The high US women’s squash currently finds itself on is rivalled only by the defensive lobs regularly thrown up by its leading protagonist Amanda Sobhy.
In a development that would have been unthinkable ten years ago, the US team reached the final of the WSF Women’s World Team Championships in Cairo in December (having never previously finished better than fifth).
Sobhy (pictured, top), a figurehead of US women’s squash for the last decade, is now joined in the top 20 by three of her compatriots in the form of her sister Sabrina Sobhy, Olivia Clyne and Olivia Fiechter.
The latter of this trio broke into the world’s top 10 in March 2022.
‘An eye on first place’
Although US squash is having to contend with the meteoric rise of pickleball in the country, its star is unquestionably on the rise, at least at an elite level.
In an end-of-year message on US Squash’s website, CEO Kevin Klipstein paid tribute to the “four exceptional women” who made the World Teams final earlier in the month (losing out to Egypt).
“Second place, with a realistic eye towards first in the near future; wow. To Amanda Sobhy, Olivia Fiechter, Sabrina Sobhy and Olivia Clyne—thank you for your commitment and hard work for so long that led to that inspiring performance,” he wrote.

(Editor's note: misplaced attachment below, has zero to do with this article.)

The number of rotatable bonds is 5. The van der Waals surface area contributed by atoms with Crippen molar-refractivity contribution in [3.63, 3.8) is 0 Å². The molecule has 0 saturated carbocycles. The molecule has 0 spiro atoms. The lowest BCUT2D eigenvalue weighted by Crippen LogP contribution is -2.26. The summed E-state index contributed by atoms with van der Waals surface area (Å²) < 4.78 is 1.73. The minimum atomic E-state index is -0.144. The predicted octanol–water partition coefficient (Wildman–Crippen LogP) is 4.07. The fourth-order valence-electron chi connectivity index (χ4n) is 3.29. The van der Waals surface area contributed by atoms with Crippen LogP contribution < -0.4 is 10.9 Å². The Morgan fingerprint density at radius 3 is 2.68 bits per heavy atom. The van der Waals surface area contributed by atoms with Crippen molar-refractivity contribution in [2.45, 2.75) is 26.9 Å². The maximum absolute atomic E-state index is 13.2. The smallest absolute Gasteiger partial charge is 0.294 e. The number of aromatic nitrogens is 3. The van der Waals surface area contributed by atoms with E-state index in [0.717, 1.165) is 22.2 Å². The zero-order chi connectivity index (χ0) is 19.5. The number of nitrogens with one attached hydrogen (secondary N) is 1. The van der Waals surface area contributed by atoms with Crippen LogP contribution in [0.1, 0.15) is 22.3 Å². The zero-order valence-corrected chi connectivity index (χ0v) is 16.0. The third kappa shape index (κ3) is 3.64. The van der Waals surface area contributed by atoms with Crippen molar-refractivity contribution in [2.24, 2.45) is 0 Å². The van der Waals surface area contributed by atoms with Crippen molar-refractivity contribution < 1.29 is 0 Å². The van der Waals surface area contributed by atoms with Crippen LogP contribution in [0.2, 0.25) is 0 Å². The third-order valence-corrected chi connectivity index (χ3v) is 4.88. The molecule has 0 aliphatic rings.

The non-profit body’s four-pronged strategy to build the game’s popularity is enjoying traction, Klipstein claimed.
This includes the construction in 2021 of an 18-court national squash centre in Philadelphia, which recently hosted nearly 1,000 players from 42 nations at the US Junior Open.
US Squash has also invested significantly in SaaS software that makes it easier for fans to follow results in real-time and for squash pros to run tournaments, he went on.
Targeting ten-fold increase
Klipstein also expressed an ambition to increase the number of regular and casual squash participants in the US by ten-fold, to 1.5 million and 14 million, respectively.
“To do so we will need to reduce the cost to build courts, pioneer the construction of outdoor squash courts on public and private land, and make a significant push to add public middle and high school squash programs state by state,” he said.
Bringing more top coaches into the game, particularly women, is the final of the four objectives.
March 2022 marked the first time that USA had two women ranked inside the top 10.
Reflecting on the achievement at the time, Fiechter (pictured above) paid tribute to the influence of national coach Ong Beng Hee, as well as US Squash.
“It’s an incredible feeling to break into the top ten and to know that there will be two American flags up there on the PSA ranking post for the first time ever,” Fiechter said. “It’s been inspiring to see Amanda reach as high as No. 3 and I am determined to try and join her as a dominant force in the top ten. With the level of squash Olivia and Sabrina are playing, and the support that we are all receiving from US Squash and Beng Hee, I don’t see why we can’t have four American women in the top ten in the near future!”